The DASH diet may counter the health effects of the southern diet
- Researchers report that a traditional Southern diet of fried foods and processed meats may increase the risk of sudden cardiac arrest.
- Experts say you can improve your heart health and lower your blood pressure by using a DASH or Mediterranean diet that emphasizes fish, vegetables, and fruits.
- Experts recommend that anyone trying any of these heart-healthy diets start by slowly making changes to their eating habits and lifestyle.
The DASH diet can help lower blood pressure and reduce inflammation, as well as reduce heart damage and stress.
The same is true whether you use the DASH diet alone or in conjunction with a low sodium diet, although reducing your salt intake has additional benefits.
It is according to a new study recently published in the Journal of the American College of Cardiology.
Results gain in importance today when another study was published by the American Heart Association which concluded that the typical Southern diet of fried foods, processed meats, and drinks high in sugar may increase the risk of sudden cardiac death.
In it, researchers said the danger of death from cardiac arrest can be reduced by following a Mediterranean-style diet with higher volumes of fruits, vegetables, fish, whole grains, and legumes.
“Improving your diet by eating a diet abundant in fruits, vegetables, whole grains and fish like the Mediterranean diet and low in fried foods, organ meats and processed meats, characteristics of the Southern style diet, can reduce the risk. for sudden cardiac death, ”wrote James M. Shikany, DrPH, FAHA, study lead author and professor of medicine and associate director of research in the Division of Preventive Medicine at the University of Alabama at Birmingham.
In the DASH diet study, researchers randomly assigned 412 participants (baseline 42% Black and 55% female) with elevated blood pressure to the DASH diet or a control diet designed to mirror a typical diet. in the United States with levels varying from low, medium to high sodium intake over 4 weeks.
While previous studies have shown the link between the DASH diet and lowered blood pressure, this is the first that takes a closer look at the role of salt.
Blood tests have been used to look for protein biomarkers or measurable indicators of heart health in the blood, including injury, stress, and inflammation.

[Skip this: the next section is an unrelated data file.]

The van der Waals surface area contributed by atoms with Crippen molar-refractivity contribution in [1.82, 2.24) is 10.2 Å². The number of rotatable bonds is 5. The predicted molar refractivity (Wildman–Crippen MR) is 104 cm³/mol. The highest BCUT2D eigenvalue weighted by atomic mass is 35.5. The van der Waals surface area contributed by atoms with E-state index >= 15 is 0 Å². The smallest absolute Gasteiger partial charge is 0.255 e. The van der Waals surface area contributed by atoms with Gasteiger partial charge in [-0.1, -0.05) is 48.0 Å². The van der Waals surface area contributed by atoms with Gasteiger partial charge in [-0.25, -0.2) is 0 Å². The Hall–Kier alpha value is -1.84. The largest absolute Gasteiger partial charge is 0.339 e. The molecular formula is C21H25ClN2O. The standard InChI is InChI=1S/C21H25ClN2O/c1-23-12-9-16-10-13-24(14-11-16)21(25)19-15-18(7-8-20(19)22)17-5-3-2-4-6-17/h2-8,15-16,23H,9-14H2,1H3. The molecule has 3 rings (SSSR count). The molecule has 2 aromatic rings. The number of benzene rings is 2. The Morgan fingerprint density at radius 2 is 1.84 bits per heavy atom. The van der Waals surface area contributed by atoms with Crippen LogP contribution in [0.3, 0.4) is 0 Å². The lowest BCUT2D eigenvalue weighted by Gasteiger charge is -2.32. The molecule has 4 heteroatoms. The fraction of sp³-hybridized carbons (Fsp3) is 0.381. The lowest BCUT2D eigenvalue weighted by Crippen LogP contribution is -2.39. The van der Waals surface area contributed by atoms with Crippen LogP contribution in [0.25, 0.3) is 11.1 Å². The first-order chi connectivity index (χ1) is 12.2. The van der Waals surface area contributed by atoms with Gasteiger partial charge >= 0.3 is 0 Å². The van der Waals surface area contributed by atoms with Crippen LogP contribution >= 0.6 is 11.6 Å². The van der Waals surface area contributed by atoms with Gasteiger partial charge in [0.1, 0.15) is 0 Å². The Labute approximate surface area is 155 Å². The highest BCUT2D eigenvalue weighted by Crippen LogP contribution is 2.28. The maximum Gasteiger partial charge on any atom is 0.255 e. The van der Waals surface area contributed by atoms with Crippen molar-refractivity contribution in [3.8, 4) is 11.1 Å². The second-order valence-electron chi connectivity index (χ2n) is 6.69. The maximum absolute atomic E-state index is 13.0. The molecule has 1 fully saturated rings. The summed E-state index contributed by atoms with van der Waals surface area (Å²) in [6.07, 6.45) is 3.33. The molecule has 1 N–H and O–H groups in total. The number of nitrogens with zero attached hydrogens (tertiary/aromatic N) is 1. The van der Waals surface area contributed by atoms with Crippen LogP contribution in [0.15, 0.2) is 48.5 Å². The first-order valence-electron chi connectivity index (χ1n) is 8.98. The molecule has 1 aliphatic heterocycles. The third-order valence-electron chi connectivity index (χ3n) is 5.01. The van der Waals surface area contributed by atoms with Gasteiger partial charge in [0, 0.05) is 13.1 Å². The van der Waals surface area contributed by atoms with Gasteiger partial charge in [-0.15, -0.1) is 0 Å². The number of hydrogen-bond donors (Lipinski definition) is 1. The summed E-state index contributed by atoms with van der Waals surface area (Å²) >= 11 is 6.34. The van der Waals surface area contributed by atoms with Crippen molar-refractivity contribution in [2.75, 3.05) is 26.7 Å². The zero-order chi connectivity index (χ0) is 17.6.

In the DASH diet group, researchers said heart damage and inflammation were reduced by 18% and 13%, respectively.
They reported that combining the DASH diet with reduced sodium resulted in the greatest reductions in biomarkers for injury (20%) and stress (23%), although inflammation was not significantly affected by consumption of salt alone.
The DASH diet aims to lower sodium levels to meet the recommendations set out in the Dietary Guidelines for Americans.
But that’s not all.
“The way to eat DASH is arguably as much about optimizing potassium, magnesium and calcium – all of which are minerals that lower blood pressure – as it is about reducing sodium,” he added. Andy De Santis, RD, a published author and weight loss expert, told Healthline.
Kristin kirkpatrick, MS, RDN, nutritionist and author of “Skinny Liver,” said studies validated what she preached as a dietitian over the past 20 years.
“The DASH diet paired with a low sodium diet is a great example of what we Americans should be striving for for our bodies,” she told Healthline.
The low sodium level might be particularly effective for men looking to lower their blood pressure. De Santis said that men tend to consume more sodium than women.
The DASH diet encourages you to choose these foods more often:
- low fat dairy products
- whole grains
The DASH diet limits these types of foods and nutrients:
- saturated fats
- total fat
- Red meat
- sweets and drinks containing sugar
This way of eating is aligned with the Mediterranean diet, which is also generally associated with lower blood pressure and reduced heart risk.
Experts say that the DASH diet plan ranks highly because it is not really a diet.
Kirkpatrick said she tells her customers to approach any change in dietary habit keeping in mind that there must also be a change in lifestyle to ensure sustainability remains constant.
“Someone who consumes heavily processed foods on a daily basis may have a harder time switching to both a DASH lifestyle and a low sodium diet,” she said.
Here are some of Kirkpatrick’s tips for success:
- start with a diet that incorporates the DASH aspects
- gradually become stricter with the directives
- focus on low sodium foods
“Everyone will have a different starting point and see results at different times,” Kirkpatrick said. “Remembering that all change is positive and that the body adapts to any diet over time will help those who have just made the transition stay engaged.”
De Santis’ advice is to focus on what you will do, rather than what you think you shouldn’t be doing.
From there, he said, you can also start paying more attention to the sodium content of packaged products and meals and compare them with similar products, such as different sauces, and start choosing the ones. which contain less sodium.